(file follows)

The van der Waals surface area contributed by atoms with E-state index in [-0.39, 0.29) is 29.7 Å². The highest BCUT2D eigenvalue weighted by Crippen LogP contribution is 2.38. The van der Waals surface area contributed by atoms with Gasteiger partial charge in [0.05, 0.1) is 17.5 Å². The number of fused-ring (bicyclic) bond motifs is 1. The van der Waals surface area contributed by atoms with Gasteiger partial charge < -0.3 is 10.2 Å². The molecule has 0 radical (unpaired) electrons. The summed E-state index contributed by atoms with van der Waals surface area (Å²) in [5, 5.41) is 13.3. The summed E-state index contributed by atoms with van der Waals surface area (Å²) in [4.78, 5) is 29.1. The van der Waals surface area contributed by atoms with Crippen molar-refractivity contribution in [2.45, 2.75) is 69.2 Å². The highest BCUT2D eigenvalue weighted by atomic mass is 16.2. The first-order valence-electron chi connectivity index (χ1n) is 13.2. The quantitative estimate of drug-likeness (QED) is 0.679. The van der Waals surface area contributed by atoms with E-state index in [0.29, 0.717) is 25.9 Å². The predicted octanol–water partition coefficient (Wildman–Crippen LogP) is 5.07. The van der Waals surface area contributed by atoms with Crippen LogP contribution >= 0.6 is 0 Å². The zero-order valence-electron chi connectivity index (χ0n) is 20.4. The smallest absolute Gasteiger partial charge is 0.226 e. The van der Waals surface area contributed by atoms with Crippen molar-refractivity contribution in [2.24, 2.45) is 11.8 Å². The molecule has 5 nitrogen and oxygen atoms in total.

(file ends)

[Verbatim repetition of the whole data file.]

The van der Waals surface area contributed by atoms with E-state index in [-0.39, 0.29) is 29.7 Å². The highest BCUT2D eigenvalue weighted by Crippen LogP contribution is 2.38. The van der Waals surface area contributed by atoms with Gasteiger partial charge in [0.05, 0.1) is 17.5 Å². The number of fused-ring (bicyclic) bond motifs is 1. The van der Waals surface area contributed by atoms with Gasteiger partial charge < -0.3 is 10.2 Å². The molecule has 0 radical (unpaired) electrons. The summed E-state index contributed by atoms with van der Waals surface area (Å²) in [5, 5.41) is 13.3. The summed E-state index contributed by atoms with van der Waals surface area (Å²) in [4.78, 5) is 29.1. The van der Waals surface area contributed by atoms with Crippen molar-refractivity contribution in [2.45, 2.75) is 69.2 Å². The highest BCUT2D eigenvalue weighted by atomic mass is 16.2. The first-order valence-electron chi connectivity index (χ1n) is 13.2. The quantitative estimate of drug-likeness (QED) is 0.679. The van der Waals surface area contributed by atoms with E-state index in [0.29, 0.717) is 25.9 Å². The predicted octanol–water partition coefficient (Wildman–Crippen LogP) is 5.07. The van der Waals surface area contributed by atoms with Crippen LogP contribution >= 0.6 is 0 Å². The zero-order valence-electron chi connectivity index (χ0n) is 20.4. The smallest absolute Gasteiger partial charge is 0.226 e. The van der Waals surface area contributed by atoms with Crippen molar-refractivity contribution in [2.24, 2.45) is 11.8 Å². The molecule has 5 nitrogen and oxygen atoms in total.